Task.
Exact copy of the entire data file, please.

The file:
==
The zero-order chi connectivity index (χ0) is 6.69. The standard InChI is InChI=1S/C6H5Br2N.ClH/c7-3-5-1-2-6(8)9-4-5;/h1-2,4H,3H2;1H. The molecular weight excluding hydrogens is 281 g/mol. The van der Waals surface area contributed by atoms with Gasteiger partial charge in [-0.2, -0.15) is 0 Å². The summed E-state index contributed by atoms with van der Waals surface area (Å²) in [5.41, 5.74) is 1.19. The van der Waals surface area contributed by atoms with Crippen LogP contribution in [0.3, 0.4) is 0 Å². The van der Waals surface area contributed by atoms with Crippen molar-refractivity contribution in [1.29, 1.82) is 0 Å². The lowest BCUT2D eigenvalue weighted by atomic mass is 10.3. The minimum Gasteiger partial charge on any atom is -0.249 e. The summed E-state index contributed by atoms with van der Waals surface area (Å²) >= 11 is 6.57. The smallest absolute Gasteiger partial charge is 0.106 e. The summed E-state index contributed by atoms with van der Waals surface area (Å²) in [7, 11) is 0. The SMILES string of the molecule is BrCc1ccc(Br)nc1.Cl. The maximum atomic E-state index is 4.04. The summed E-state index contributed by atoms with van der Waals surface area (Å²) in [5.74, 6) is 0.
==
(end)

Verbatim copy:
The zero-order chi connectivity index (χ0) is 6.69. The standard InChI is InChI=1S/C6H5Br2N.ClH/c7-3-5-1-2-6(8)9-4-5;/h1-2,4H,3H2;1H. The molecular weight excluding hydrogens is 281 g/mol. The van der Waals surface area contributed by atoms with Gasteiger partial charge in [-0.2, -0.15) is 0 Å². The summed E-state index contributed by atoms with van der Waals surface area (Å²) in [5.41, 5.74) is 1.19. The van der Waals surface area contributed by atoms with Crippen LogP contribution in [0.3, 0.4) is 0 Å². The van der Waals surface area contributed by atoms with Crippen molar-refractivity contribution in [1.29, 1.82) is 0 Å². The lowest BCUT2D eigenvalue weighted by atomic mass is 10.3. The minimum Gasteiger partial charge on any atom is -0.249 e. The summed E-state index contributed by atoms with van der Waals surface area (Å²) >= 11 is 6.57. The smallest absolute Gasteiger partial charge is 0.106 e. The summed E-state index contributed by atoms with van der Waals surface area (Å²) in [7, 11) is 0. The SMILES string of the molecule is BrCc1ccc(Br)nc1.Cl. The maximum atomic E-state index is 4.04. The summed E-state index contributed by atoms with van der Waals surface area (Å²) in [5.74, 6) is 0.